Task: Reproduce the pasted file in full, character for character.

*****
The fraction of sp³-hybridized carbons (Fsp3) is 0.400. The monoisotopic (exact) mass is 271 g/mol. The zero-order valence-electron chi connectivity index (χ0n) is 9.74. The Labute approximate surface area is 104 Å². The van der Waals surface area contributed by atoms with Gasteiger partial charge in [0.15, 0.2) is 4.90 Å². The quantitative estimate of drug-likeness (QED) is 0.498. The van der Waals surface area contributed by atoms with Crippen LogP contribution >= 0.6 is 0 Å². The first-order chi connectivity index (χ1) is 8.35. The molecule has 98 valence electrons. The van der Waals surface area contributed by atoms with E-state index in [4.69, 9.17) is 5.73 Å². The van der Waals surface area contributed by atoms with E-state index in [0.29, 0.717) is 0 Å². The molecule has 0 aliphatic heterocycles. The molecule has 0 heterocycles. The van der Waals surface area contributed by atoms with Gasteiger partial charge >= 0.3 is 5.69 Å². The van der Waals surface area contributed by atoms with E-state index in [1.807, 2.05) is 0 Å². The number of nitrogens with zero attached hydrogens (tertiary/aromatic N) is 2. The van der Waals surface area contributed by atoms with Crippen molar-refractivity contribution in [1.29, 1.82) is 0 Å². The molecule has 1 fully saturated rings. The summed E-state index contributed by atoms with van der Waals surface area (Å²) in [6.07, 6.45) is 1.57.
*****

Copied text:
The fraction of sp³-hybridized carbons (Fsp3) is 0.400. The monoisotopic (exact) mass is 271 g/mol. The zero-order valence-electron chi connectivity index (χ0n) is 9.74. The Labute approximate surface area is 104 Å². The van der Waals surface area contributed by atoms with Gasteiger partial charge in [0.15, 0.2) is 4.90 Å². The quantitative estimate of drug-likeness (QED) is 0.498. The van der Waals surface area contributed by atoms with Crippen LogP contribution >= 0.6 is 0 Å². The first-order chi connectivity index (χ1) is 8.35. The molecule has 98 valence electrons. The van der Waals surface area contributed by atoms with E-state index in [4.69, 9.17) is 5.73 Å². The van der Waals surface area contributed by atoms with E-state index in [0.29, 0.717) is 0 Å². The molecule has 0 aliphatic heterocycles. The molecule has 0 heterocycles. The van der Waals surface area contributed by atoms with Gasteiger partial charge >= 0.3 is 5.69 Å². The van der Waals surface area contributed by atoms with E-state index in [1.807, 2.05) is 0 Å². The number of nitrogens with zero attached hydrogens (tertiary/aromatic N) is 2. The van der Waals surface area contributed by atoms with Crippen molar-refractivity contribution in [1.29, 1.82) is 0 Å². The molecule has 1 fully saturated rings. The summed E-state index contributed by atoms with van der Waals surface area (Å²) in [6.07, 6.45) is 1.57.